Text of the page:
Howard Dean wants to represent angry white Confederate flag-wavers. He even quotes Martin Luther King Jr. in doing so. And in a televised debate Tuesday he refused to say he was sorry for starting this tempest.
Well, Dr. Dean, you may have clumsily launched this issue, but keep at it and keep quoting, because you're right.
No, this is not a missive from a Southern rebel driving a Confederate flag-festooned F-150 half-ton to a Civil War reenactment. It's from the great-granddaughter of slaves — and slave owners. A civil rights lawyer, no less, who knows full well the toxic pain and pride tangled in all symbols of the slavocracy known as Dixie.
Dean is right for three reasons.
First, he's right politically. Without a vision big enough to embrace Southern white men — angry or not — this country cannot be diverted from its current path toward corporation-focused, downwardly mobile plutocracy and turned back toward people-focused, upwardly mobile democracy.
Second, one of Martin Luther King's most profound insights came in his warning that to avoid elimination as the irrelevant unskilled, poor whites and poor blacks had to band together in a "grand alliance" and demand from politicians jobs, justice and opportunity for everyone.
King realized that the grand old bargain this country had always offered to poor whites — namely, accept your poverty and we will ensure your racial caste superiority over blacks — must be destroyed before universal opportunity could be realized.
King clearly knew that the very whites he was appealing to clung to both the Confederate flag and empty white supremacy. Yet he still proposed this alliance for the greater prosperity of all: "Together [poor whites and poor blacks] could form a grand alliance. Together, they could merge all people for the good of all."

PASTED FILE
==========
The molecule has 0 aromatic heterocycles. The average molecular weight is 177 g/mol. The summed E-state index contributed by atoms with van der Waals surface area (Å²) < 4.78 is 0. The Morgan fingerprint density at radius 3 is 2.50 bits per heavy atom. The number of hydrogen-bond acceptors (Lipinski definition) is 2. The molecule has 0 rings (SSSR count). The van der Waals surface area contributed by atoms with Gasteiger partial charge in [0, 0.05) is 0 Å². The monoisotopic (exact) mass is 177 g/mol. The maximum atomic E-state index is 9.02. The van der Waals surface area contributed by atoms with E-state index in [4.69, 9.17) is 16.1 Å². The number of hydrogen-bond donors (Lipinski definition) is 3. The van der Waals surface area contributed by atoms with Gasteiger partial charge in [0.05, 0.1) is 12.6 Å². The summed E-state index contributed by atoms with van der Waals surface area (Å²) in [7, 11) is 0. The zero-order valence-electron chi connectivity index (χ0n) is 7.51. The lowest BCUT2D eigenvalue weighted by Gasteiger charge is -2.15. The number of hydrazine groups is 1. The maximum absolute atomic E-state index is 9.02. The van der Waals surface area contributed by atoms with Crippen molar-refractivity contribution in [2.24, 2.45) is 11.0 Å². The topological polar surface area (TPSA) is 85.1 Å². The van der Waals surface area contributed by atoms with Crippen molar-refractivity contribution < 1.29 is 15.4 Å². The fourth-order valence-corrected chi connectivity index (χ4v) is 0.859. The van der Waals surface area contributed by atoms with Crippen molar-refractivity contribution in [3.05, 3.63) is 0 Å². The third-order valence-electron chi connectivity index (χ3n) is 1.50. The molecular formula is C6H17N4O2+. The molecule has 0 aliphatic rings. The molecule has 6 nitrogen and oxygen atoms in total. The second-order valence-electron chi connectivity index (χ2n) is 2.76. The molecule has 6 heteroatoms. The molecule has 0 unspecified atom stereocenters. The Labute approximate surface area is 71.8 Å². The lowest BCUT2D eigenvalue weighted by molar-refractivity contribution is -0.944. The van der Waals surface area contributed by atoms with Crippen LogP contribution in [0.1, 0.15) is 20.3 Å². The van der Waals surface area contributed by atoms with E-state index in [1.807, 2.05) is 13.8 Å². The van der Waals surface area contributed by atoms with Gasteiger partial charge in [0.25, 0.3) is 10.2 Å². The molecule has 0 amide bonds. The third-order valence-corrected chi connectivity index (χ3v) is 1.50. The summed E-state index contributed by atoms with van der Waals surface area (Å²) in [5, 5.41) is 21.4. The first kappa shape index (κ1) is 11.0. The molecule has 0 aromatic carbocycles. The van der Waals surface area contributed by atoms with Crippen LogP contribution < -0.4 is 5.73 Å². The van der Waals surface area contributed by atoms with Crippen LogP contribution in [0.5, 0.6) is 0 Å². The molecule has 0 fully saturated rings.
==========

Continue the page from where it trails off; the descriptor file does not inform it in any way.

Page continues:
The third reason is that we need to get beyond fighting over Confederate symbols and get to the critical re-founding of this country for its people.
As a death-penalty lawyer with a Nazi-tattooed Aryan Nation client, I've known a few whites who defend the Confederate flag as the symbol of slavery that it is. Almost all other white Southerners now reject any defense of slavery but some cling passionately to the flag as if it were the only white buoy in a sea of lost identity and vanishing heritage.
Are they in abject denial? Yes. Do I find many Southerners aggressively ignorant about slavery? Yes. Do I find the Confederate flag an obnoxious symbol of slavery? Yes. But I find the Third World poverty of poor American children a more obnoxious symbol of today's slavery.
My point here is move on. This family feud about a symbol is not resolvable at this time. But more important, we don't have to resolve it to get to the more important mission of rescuing this country from the merry band of corporatists and robber barons at its helm right now.
So, Dr. Dean, get the interracial sophistication that's needed to carry out Dr. King's vision of the grand alliance, and get it quickly. As much of a minefield as it presents, talking about the Confederate flag, poverty and race is crucial for our country's future as a multiracial democracy.
Go for it. And you don't need to apologize.
Constance L. Rice is a civil rights attorney.
Copyright 2003 Los Angeles Times